– Mayflower Compact, 1620

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Who Shows Up

What’s for dinner and politics fill a chunk of our household conversation these days. My Facebook-loving teenager keeps me abreast of the social media world, while I’m in the world of Democracy Now.

As we hurtle towards this contentious presidency, I keep remembering Gandhi’s insistence that politics begins in the house, among the most intimate of relationships. I see that in the wider circle of my own world as well. At school meetings, who doesn’t show up is as important as who does, and tips the balance of those conversations in uneven ways.

As we head into these uncertain times – times that are bound to get even more dicey – I want my daughters to understand both their actions and non-actions make a difference and that passivity does not equal patience. More than anything else, I pose this as a challenge for myself. And to remind myself that even in the bleakest of times – personal or politics, or where the two mix – that we live in a world of laughter, too.

Washing one’s hands of the conflict between the powerful and the powerless means to side with the powerful, not to be neutral.

– Paulo Friere, Pedagogy of the Oppressed

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Antidote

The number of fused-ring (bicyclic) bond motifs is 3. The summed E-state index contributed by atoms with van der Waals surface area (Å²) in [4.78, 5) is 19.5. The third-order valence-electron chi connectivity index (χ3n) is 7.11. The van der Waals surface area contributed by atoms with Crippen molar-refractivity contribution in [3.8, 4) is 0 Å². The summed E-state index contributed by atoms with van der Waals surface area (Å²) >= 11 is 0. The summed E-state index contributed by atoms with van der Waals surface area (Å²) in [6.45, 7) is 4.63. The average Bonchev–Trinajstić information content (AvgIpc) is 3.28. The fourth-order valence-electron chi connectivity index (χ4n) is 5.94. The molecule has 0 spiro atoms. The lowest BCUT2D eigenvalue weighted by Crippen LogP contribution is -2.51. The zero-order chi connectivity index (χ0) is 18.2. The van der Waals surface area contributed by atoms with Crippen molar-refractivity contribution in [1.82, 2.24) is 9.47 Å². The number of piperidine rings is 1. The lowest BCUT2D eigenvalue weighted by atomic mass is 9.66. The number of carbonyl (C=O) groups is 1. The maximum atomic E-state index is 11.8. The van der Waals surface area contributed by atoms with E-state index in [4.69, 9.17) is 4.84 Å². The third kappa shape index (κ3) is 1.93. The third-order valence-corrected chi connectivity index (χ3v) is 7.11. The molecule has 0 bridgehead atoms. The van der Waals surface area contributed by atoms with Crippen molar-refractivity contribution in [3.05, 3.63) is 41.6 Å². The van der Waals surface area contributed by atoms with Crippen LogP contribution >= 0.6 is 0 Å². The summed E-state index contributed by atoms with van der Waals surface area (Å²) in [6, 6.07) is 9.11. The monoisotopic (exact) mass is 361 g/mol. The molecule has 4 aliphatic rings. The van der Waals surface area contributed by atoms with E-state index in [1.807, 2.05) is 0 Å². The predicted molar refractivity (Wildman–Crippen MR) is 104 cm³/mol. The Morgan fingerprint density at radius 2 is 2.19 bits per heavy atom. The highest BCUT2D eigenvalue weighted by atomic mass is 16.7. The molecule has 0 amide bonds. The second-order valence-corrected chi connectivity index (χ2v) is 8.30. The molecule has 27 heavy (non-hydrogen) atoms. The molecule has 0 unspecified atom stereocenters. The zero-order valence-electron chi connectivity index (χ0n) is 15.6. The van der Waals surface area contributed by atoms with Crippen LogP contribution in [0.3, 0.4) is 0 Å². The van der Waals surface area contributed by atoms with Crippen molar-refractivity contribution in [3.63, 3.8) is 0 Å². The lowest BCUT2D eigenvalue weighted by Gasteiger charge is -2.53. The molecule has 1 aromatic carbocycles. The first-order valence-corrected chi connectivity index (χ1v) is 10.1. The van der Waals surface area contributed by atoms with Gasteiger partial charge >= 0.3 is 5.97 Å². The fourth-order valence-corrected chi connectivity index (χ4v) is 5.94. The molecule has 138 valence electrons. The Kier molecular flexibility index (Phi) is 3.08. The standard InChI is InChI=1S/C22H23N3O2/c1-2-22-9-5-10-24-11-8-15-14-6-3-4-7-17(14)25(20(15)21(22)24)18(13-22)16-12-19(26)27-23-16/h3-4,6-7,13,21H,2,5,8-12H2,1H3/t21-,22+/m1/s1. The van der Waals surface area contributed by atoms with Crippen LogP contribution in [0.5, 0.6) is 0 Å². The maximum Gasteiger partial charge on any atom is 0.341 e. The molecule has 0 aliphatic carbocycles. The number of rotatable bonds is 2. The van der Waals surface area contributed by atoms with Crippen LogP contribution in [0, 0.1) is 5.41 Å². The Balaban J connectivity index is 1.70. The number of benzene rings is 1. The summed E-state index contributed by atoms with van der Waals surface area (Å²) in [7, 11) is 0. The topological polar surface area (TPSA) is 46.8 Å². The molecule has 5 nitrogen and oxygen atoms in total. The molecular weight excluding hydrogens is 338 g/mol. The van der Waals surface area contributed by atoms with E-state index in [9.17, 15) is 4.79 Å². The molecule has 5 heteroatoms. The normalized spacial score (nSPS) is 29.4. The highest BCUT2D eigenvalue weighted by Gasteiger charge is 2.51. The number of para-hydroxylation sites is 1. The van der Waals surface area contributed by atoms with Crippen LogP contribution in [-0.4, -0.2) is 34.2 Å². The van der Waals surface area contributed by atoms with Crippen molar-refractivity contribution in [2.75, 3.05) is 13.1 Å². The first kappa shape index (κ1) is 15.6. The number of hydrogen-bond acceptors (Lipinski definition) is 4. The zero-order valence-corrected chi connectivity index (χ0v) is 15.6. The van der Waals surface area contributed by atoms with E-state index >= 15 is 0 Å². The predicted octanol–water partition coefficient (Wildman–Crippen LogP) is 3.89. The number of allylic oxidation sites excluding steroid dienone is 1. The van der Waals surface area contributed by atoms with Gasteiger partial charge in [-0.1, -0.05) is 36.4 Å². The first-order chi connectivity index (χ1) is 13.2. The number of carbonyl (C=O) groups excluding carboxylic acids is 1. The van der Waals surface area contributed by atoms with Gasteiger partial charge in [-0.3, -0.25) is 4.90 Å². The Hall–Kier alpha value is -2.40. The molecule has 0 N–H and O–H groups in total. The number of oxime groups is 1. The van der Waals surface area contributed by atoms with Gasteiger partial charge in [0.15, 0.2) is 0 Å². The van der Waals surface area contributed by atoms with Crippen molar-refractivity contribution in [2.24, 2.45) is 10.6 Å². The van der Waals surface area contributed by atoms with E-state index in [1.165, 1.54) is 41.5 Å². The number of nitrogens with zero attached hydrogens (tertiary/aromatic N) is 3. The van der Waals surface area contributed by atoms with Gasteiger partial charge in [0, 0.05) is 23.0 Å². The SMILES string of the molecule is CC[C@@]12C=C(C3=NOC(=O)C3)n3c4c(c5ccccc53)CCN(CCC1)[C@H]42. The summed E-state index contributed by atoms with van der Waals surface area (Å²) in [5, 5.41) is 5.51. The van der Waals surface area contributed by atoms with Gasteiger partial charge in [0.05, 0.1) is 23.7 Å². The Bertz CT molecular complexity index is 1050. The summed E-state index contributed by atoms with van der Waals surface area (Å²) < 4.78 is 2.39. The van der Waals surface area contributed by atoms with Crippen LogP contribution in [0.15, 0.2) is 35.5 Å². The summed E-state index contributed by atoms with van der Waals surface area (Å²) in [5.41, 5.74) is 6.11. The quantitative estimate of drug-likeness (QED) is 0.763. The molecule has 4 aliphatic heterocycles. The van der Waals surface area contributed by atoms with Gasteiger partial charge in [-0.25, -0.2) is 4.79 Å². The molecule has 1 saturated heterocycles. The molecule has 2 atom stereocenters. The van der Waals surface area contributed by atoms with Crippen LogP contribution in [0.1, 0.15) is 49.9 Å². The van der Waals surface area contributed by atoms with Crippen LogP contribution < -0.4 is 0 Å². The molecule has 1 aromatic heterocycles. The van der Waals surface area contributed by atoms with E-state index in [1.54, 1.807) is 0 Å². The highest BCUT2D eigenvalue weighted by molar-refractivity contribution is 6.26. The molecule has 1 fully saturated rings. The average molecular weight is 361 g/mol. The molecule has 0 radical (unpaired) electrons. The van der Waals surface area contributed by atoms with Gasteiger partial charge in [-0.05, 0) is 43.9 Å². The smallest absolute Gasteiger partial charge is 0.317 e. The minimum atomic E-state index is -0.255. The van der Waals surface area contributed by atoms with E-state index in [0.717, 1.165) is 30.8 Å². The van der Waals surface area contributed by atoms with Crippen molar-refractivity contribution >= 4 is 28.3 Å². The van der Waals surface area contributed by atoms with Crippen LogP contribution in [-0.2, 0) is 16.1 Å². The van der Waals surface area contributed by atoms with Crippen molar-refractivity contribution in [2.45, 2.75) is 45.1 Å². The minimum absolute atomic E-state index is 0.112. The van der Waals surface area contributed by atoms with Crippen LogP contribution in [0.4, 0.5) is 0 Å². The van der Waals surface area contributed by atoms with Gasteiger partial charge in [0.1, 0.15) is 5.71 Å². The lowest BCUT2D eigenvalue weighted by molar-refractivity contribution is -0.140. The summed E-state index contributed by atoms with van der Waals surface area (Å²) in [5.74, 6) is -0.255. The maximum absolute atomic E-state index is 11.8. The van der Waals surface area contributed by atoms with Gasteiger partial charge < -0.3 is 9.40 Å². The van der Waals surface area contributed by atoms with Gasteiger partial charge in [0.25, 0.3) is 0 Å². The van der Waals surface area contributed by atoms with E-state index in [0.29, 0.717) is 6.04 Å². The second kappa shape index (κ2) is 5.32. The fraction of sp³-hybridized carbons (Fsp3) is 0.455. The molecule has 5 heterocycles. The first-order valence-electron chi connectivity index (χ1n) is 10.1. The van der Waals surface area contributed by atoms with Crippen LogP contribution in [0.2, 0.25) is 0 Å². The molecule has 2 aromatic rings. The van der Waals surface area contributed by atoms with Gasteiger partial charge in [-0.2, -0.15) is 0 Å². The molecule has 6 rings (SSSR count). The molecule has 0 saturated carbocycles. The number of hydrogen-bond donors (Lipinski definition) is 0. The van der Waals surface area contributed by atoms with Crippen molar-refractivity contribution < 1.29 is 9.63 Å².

A substance taken or given to counteract a particular poison.

Ingredients of today’s antidote:  discussing a local school board plan while those mysterious blue flies re-emerged from frost-trodden greenery in the unexpected balminess, the tiny creatures hovering in the balmy air, trimmed with daffy fuzz like bits of milkweed. Oatmeal raisin cookies.

 It is rather for us to be here dedicated to the great task remaining before us—that from these honored dead we take increased devotion to that cause for which they gave the last full measure of devotion—that we here highly resolve that these dead shall not have died in vain—that this nation, under God, shall have a new birth of freedom—and that government of the people, by the people, for the people, shall not perish from the earth.

Abraham Lincoln, November 19, 1863

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Woodbury, Vermont

A Sharp-Edged Sword

In my novel, I’ve taken a line from my daughter and woven it into a teenager’s dialogue: “What the flip?” the adolescent says, over and over, a tepid variation of an obscenity. At a tense junction, the girl uses obscenities, hammering her dialogue like a weapon.

In our house, we have a phrase that language can be both tool and weapon. To my great satisfaction and joy, I’ve honed my literary skills as tools of beauty and hopefully some measure of illumination – but I’ve also witnessed myself parsing writing in the sharpest and most cutting of ways, with keen intent. Truth is, I can use language as either, but striking out has never brought me any pride.

On this eve of this election, may what musters as democracy in our country emerge as tool, and lessen our divisions.

People rescue each other. They build shelters and community kitchens and ways to deal with lost children and eventually rebuild one way or another.

 

– Rebecca Solnit